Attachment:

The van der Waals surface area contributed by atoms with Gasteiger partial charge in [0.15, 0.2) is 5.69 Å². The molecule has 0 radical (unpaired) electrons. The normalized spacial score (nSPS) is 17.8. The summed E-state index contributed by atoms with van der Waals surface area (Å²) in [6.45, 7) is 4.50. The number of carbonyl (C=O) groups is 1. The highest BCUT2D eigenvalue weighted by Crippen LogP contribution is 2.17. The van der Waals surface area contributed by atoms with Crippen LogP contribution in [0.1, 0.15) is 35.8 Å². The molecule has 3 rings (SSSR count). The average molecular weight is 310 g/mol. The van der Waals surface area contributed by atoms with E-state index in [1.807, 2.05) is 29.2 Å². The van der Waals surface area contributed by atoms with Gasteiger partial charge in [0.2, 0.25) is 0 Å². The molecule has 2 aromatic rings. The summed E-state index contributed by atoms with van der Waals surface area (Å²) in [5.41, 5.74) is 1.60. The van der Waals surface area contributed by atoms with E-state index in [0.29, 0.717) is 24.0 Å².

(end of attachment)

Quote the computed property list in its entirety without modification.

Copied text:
The van der Waals surface area contributed by atoms with Gasteiger partial charge in [0.15, 0.2) is 5.69 Å². The molecule has 0 radical (unpaired) electrons. The normalized spacial score (nSPS) is 17.8. The summed E-state index contributed by atoms with van der Waals surface area (Å²) in [6.45, 7) is 4.50. The number of carbonyl (C=O) groups is 1. The highest BCUT2D eigenvalue weighted by Crippen LogP contribution is 2.17. The van der Waals surface area contributed by atoms with Crippen LogP contribution in [0.1, 0.15) is 35.8 Å². The molecule has 3 rings (SSSR count). The average molecular weight is 310 g/mol. The van der Waals surface area contributed by atoms with E-state index in [1.807, 2.05) is 29.2 Å². The van der Waals surface area contributed by atoms with Gasteiger partial charge in [0.2, 0.25) is 0 Å². The molecule has 2 aromatic rings. The summed E-state index contributed by atoms with van der Waals surface area (Å²) in [5.41, 5.74) is 1.60. The van der Waals surface area contributed by atoms with E-state index in [0.29, 0.717) is 24.0 Å².